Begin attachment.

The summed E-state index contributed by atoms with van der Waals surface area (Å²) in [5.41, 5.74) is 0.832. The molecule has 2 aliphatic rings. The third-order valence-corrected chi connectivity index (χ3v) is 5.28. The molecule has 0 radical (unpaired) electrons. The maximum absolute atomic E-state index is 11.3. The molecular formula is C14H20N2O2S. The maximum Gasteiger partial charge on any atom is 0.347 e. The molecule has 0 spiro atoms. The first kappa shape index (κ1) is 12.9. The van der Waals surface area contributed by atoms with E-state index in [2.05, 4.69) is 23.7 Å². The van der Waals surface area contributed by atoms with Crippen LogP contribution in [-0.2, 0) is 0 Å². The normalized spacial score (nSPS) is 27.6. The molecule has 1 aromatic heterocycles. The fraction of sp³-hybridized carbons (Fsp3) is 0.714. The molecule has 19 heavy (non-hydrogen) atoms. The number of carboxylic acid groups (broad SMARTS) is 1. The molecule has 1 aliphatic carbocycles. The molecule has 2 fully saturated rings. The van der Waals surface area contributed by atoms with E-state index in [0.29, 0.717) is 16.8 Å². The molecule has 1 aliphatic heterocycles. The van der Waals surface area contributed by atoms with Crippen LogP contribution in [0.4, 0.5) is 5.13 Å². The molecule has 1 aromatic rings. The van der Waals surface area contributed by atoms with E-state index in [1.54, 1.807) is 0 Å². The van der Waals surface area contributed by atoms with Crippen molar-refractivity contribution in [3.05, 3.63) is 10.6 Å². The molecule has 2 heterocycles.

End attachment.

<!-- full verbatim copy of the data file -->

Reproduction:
The summed E-state index contributed by atoms with van der Waals surface area (Å²) in [5.41, 5.74) is 0.832. The molecule has 2 aliphatic rings. The third-order valence-corrected chi connectivity index (χ3v) is 5.28. The molecule has 0 radical (unpaired) electrons. The maximum absolute atomic E-state index is 11.3. The molecular formula is C14H20N2O2S. The maximum Gasteiger partial charge on any atom is 0.347 e. The molecule has 0 spiro atoms. The first kappa shape index (κ1) is 12.9. The van der Waals surface area contributed by atoms with E-state index in [2.05, 4.69) is 23.7 Å². The van der Waals surface area contributed by atoms with Crippen LogP contribution in [-0.2, 0) is 0 Å². The normalized spacial score (nSPS) is 27.6. The molecule has 1 aromatic heterocycles. The fraction of sp³-hybridized carbons (Fsp3) is 0.714. The molecule has 19 heavy (non-hydrogen) atoms. The number of carboxylic acid groups (broad SMARTS) is 1. The molecule has 1 aliphatic carbocycles. The molecule has 2 fully saturated rings. The van der Waals surface area contributed by atoms with E-state index in [0.29, 0.717) is 16.8 Å². The molecule has 1 aliphatic heterocycles. The van der Waals surface area contributed by atoms with Crippen LogP contribution in [0.4, 0.5) is 5.13 Å². The molecule has 1 aromatic rings. The van der Waals surface area contributed by atoms with E-state index in [1.54, 1.807) is 0 Å². The van der Waals surface area contributed by atoms with Crippen molar-refractivity contribution in [3.05, 3.63) is 10.6 Å². The molecule has 2 heterocycles.